Objective: To assess the usefulness of serial measurement of plasma von Willebrand factor (vWF) and serum levels of muscle enzymes in the detection and prediction of flares of disease activity in children with juvenile dermatomyositis (JDM).
Methods: Retrospective study of serial measurements of vWF and muscle enzymes in 16 patients with JDM followed for 540 patient-months. Charts were reviewed by an investigator blinded to laboratory results, and disease flare was defined as 2 of worsening function, increasing weakness, increasing muscle enzymes, increasing medication requirements.
Results: vWF was increased on at least one occasion in all but 2 patients with levels up to 4.9 IU/ml (normal 0.5 to 1.5). Laboratory evaluations were available in 23/29 disease flares. The sensitivity (0.85) and specificity (0.45) of vWF to detect disease flare were not better than that of LDH or AST even when muscle enzyme levels were excluded from flare definition. CK and ALT were not significantly associated with disease flare. The risk of flare increased 3-fold after a > 20% increase in AST levels, but vWF did not reliably predict disease flare.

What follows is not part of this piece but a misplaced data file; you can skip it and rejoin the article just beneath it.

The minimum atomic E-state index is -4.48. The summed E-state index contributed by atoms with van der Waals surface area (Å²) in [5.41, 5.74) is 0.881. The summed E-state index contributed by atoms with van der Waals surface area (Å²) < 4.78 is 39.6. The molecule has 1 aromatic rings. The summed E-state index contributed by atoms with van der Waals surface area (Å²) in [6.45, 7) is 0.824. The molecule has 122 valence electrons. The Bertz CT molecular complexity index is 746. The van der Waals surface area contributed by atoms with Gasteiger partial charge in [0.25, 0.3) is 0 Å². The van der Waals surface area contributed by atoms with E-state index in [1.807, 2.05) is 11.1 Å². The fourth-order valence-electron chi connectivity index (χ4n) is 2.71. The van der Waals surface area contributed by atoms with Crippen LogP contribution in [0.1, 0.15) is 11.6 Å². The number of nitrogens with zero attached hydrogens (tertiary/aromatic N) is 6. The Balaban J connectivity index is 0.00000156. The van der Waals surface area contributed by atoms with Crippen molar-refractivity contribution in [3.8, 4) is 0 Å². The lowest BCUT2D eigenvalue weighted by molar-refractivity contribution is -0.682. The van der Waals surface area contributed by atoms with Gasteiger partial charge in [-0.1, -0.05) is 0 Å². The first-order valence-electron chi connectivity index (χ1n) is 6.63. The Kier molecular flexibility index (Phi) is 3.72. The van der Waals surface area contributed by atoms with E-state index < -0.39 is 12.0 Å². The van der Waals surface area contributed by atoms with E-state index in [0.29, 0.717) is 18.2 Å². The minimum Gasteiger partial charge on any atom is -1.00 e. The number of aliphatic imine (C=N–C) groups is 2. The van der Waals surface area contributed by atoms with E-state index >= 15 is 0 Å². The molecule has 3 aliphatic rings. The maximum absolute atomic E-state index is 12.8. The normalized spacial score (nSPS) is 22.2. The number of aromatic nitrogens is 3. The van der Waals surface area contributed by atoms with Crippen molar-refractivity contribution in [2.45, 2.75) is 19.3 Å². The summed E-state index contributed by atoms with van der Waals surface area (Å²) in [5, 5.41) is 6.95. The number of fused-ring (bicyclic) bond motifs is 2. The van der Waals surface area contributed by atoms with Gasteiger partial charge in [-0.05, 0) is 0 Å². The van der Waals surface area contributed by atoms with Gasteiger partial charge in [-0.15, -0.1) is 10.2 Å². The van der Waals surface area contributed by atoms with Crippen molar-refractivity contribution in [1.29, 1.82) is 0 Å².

Conclusion: Although vWF is associated with disease flares, it does not seem to offer more information than enzyme measurements. LDH and AST were most useful in the detection of a flare, while AST was the only test capable of predicting it.